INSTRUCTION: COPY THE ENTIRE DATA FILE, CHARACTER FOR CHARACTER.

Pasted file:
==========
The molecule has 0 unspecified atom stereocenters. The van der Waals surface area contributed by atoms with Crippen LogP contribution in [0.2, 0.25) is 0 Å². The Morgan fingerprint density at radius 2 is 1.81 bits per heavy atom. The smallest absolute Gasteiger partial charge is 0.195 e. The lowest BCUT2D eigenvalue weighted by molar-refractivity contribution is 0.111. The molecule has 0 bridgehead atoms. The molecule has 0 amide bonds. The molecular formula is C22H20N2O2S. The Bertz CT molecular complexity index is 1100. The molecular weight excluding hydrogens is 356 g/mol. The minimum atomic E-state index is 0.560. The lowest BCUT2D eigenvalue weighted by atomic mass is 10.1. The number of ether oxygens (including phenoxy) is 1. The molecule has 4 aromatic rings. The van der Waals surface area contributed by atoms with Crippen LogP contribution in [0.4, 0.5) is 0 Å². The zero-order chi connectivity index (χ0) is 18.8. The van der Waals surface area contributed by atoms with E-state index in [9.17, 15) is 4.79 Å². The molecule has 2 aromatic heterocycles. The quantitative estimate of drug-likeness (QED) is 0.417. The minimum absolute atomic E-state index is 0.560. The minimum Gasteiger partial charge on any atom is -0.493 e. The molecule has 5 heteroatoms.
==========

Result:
The molecule has 0 unspecified atom stereocenters. The van der Waals surface area contributed by atoms with Crippen LogP contribution in [0.2, 0.25) is 0 Å². The Morgan fingerprint density at radius 2 is 1.81 bits per heavy atom. The smallest absolute Gasteiger partial charge is 0.195 e. The lowest BCUT2D eigenvalue weighted by molar-refractivity contribution is 0.111. The molecule has 0 bridgehead atoms. The molecule has 0 amide bonds. The molecular formula is C22H20N2O2S. The Bertz CT molecular complexity index is 1100. The molecular weight excluding hydrogens is 356 g/mol. The minimum atomic E-state index is 0.560. The lowest BCUT2D eigenvalue weighted by atomic mass is 10.1. The number of ether oxygens (including phenoxy) is 1. The molecule has 4 aromatic rings. The van der Waals surface area contributed by atoms with Crippen LogP contribution in [0.4, 0.5) is 0 Å². The zero-order chi connectivity index (χ0) is 18.8. The van der Waals surface area contributed by atoms with E-state index in [9.17, 15) is 4.79 Å². The molecule has 2 aromatic heterocycles. The quantitative estimate of drug-likeness (QED) is 0.417. The minimum absolute atomic E-state index is 0.560. The minimum Gasteiger partial charge on any atom is -0.493 e. The molecule has 5 heteroatoms.